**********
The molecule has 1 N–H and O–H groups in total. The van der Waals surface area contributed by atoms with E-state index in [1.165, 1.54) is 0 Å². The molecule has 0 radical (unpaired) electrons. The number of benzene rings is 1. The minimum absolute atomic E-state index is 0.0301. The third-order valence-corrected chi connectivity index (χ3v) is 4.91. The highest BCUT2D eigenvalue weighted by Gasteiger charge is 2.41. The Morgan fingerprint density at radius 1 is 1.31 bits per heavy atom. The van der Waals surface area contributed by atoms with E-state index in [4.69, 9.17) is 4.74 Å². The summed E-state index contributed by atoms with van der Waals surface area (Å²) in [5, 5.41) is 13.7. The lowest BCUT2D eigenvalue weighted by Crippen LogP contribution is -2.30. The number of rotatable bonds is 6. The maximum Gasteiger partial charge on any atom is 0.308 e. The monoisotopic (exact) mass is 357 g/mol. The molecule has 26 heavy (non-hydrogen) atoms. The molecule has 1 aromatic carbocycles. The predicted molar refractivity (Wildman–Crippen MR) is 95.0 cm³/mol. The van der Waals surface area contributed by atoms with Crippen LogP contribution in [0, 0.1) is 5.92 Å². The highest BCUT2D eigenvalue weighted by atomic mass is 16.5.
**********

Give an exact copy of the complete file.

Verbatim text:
The molecule has 1 N–H and O–H groups in total. The van der Waals surface area contributed by atoms with E-state index in [1.165, 1.54) is 0 Å². The molecule has 0 radical (unpaired) electrons. The number of benzene rings is 1. The minimum absolute atomic E-state index is 0.0301. The third-order valence-corrected chi connectivity index (χ3v) is 4.91. The highest BCUT2D eigenvalue weighted by Gasteiger charge is 2.41. The Morgan fingerprint density at radius 1 is 1.31 bits per heavy atom. The van der Waals surface area contributed by atoms with E-state index in [4.69, 9.17) is 4.74 Å². The summed E-state index contributed by atoms with van der Waals surface area (Å²) in [5, 5.41) is 13.7. The lowest BCUT2D eigenvalue weighted by Crippen LogP contribution is -2.30. The number of rotatable bonds is 6. The maximum Gasteiger partial charge on any atom is 0.308 e. The monoisotopic (exact) mass is 357 g/mol. The molecule has 26 heavy (non-hydrogen) atoms. The molecule has 1 aromatic carbocycles. The predicted molar refractivity (Wildman–Crippen MR) is 95.0 cm³/mol. The van der Waals surface area contributed by atoms with Crippen LogP contribution in [0, 0.1) is 5.92 Å². The highest BCUT2D eigenvalue weighted by atomic mass is 16.5.